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Adjunct Professor vs. Associate Professor — What's the Difference?

By Maham Liaqat & Urooj Arif — Published on February 23, 2024
An adjunct professor is a part-time instructor hired on a contractual basis, often without benefits, while an associate professor is a full-time faculty member with a path to tenure, often engaged in teaching, research, and service.
Adjunct Professor vs. Associate Professor — What's the Difference?

Difference Between Adjunct Professor and Associate Professor


Key Differences

Adjunct professors and associate professors differ significantly in their roles, job security, and responsibilities within academic institutions. Adjunct professors are typically hired to teach specific courses, providing practical industry knowledge or expertise in a particular subject area. They are often employed on a part-time, temporary basis, with contracts that may be renewed each semester or academic year. This position does not usually include a path to tenure, and adjuncts are often paid on a per-course basis without the benefits (such as health insurance or retirement plans) that full-time faculty receive.
Associate professors, on the other hand, hold a higher, more stable position within the academic hierarchy. They have usually been granted tenure or are on the tenure track, which provides them with job security and the expectation of a long-term commitment to the institution. This role involves a balance of teaching, research, and service to the university, including committee work and advising students. Associate professors are expected to contribute to their academic field through research and publications, and they often have a significant influence on curriculum development.
The path to becoming an associate professor typically involves a rigorous evaluation process that assesses the individual's contributions to research, teaching effectiveness, and service to the academic community. This process can take several years and usually requires the achievement of certain milestones, such as the publication of scholarly work and successful teaching evaluations.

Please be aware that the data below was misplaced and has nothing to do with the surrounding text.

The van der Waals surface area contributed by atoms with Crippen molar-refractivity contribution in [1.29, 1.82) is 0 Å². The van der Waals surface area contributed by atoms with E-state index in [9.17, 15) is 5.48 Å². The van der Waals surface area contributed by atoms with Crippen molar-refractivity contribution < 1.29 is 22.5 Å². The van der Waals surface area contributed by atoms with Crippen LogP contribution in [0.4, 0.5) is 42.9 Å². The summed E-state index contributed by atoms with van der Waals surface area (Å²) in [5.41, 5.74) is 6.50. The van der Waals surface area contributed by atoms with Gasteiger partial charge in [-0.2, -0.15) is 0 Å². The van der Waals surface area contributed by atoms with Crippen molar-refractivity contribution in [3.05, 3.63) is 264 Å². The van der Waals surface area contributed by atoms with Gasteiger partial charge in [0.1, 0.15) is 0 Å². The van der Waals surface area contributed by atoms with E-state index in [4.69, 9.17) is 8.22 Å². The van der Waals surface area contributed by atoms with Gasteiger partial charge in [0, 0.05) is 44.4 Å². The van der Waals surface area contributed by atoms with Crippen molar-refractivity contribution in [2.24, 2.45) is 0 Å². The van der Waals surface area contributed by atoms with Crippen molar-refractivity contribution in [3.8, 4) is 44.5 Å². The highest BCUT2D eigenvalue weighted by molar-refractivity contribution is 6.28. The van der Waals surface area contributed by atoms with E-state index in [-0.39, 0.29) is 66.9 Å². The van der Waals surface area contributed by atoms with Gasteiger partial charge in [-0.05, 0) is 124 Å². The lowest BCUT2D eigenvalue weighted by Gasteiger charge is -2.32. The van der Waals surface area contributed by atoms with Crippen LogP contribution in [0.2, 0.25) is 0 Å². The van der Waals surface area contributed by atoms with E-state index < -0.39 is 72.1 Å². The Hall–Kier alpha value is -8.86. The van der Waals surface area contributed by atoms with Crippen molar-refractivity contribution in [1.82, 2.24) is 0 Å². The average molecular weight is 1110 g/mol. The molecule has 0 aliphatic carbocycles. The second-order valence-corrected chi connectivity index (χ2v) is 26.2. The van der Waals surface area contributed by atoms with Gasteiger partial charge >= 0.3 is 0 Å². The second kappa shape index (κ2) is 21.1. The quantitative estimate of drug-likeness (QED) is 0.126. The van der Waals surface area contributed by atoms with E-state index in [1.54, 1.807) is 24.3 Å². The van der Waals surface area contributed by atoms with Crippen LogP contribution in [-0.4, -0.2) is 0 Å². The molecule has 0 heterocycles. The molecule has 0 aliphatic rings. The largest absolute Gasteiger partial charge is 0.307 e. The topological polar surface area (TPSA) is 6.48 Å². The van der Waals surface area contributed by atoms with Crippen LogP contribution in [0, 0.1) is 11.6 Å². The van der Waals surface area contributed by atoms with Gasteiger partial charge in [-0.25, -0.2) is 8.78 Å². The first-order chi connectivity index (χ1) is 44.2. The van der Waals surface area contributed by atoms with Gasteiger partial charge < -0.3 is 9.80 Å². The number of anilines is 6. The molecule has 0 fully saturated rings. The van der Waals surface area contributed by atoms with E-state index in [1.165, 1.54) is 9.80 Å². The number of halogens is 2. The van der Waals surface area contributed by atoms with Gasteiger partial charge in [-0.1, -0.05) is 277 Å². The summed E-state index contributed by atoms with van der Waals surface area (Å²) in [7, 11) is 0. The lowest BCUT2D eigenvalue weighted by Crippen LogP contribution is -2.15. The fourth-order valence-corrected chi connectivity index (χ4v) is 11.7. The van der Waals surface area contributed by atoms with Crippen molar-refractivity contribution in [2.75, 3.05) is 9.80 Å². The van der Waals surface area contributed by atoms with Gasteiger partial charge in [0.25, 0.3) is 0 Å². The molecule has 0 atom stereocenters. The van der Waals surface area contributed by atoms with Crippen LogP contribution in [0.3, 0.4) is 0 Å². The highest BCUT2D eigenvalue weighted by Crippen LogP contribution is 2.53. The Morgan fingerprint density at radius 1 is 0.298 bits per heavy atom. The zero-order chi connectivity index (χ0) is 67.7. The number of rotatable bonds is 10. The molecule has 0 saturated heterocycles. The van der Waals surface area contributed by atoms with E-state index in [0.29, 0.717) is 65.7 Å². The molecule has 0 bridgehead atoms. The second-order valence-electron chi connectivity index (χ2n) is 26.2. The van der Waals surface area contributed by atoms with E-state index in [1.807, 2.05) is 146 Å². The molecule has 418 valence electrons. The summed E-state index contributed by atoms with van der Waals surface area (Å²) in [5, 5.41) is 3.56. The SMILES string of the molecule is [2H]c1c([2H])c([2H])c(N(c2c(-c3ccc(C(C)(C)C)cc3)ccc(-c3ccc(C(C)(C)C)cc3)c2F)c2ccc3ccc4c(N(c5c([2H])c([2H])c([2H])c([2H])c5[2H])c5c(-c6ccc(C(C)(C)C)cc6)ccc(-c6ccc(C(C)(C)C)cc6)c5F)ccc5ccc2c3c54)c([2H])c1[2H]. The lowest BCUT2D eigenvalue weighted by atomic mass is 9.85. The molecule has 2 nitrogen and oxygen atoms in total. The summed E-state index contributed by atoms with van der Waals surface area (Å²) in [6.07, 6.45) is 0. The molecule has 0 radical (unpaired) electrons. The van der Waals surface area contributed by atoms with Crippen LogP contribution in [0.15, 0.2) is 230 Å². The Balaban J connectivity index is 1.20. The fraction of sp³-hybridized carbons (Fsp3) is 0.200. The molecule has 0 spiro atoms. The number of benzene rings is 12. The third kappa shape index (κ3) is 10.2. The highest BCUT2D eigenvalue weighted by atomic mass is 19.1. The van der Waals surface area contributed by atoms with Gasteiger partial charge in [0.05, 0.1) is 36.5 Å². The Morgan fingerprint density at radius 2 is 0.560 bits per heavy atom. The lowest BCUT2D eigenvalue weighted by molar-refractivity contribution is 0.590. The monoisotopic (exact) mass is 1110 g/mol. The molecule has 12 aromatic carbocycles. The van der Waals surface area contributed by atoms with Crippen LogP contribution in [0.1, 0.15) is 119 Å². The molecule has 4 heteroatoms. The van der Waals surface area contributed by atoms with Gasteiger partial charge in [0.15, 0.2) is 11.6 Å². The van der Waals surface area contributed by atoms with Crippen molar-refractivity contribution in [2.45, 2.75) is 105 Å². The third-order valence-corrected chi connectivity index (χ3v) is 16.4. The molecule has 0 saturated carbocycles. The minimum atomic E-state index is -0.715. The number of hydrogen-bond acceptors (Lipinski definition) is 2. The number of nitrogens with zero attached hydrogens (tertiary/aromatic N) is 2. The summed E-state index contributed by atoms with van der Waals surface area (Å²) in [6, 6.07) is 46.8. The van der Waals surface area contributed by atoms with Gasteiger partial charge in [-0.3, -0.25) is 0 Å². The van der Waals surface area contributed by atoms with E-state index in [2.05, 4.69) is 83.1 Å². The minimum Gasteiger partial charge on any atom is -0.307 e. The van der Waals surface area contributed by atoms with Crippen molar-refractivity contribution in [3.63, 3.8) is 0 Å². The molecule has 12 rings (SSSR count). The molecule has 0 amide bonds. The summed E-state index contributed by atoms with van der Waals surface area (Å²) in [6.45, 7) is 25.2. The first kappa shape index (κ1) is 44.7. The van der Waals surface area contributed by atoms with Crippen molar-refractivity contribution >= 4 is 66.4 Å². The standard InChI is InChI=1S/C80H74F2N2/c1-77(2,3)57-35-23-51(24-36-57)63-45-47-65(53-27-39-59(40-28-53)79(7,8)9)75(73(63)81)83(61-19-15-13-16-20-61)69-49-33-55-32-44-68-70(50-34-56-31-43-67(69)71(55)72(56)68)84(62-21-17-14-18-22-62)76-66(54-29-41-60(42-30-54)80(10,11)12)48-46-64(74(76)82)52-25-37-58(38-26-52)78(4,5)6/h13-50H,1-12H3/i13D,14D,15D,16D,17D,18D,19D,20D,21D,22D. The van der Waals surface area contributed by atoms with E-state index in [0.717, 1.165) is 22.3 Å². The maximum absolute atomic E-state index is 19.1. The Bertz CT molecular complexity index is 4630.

The hiring of adjunct professors is more focused on immediate teaching needs rather than long-term academic contributions. Institutions may rely on adjuncts to provide flexibility in course offerings or to fill gaps in the curriculum that arise from the research sabbaticals or leaves of absence of full-time faculty.
The distinction between these roles highlights the diverse nature of academic employment and the varying levels of commitment and contribution expected from faculty members. While adjunct professors can offer valuable real-world perspectives and enhance the practical aspects of education, associate professors contribute to the foundation and growth of academic programs and the institution's research profile.

Comparison Chart

Employment Type

Part-time, contractual
Full-time, often tenure-track or tenured


Teaching specific courses
Teaching, research, service to the university

Job Security

Limited, contract-based
High, with tenure or on tenure track


Usually none (e.g., health insurance, retirement plans)
Includes full benefits package

Path to Tenure

No direct path
Tenure-track with a path to permanent tenure

Academic Contribution

Focused on teaching
Balanced among teaching, research, and service


Paid per course or semester
Fixed annual salary with potential for grants and research funding

Role in Curriculum Development

Significant, with involvement in committee work and advising

Compare with Definitions

Adjunct Professor

May work at multiple institutions.
The adjunct professor taught similar courses at two different colleges.

Associate Professor

Involved in teaching, research, and service.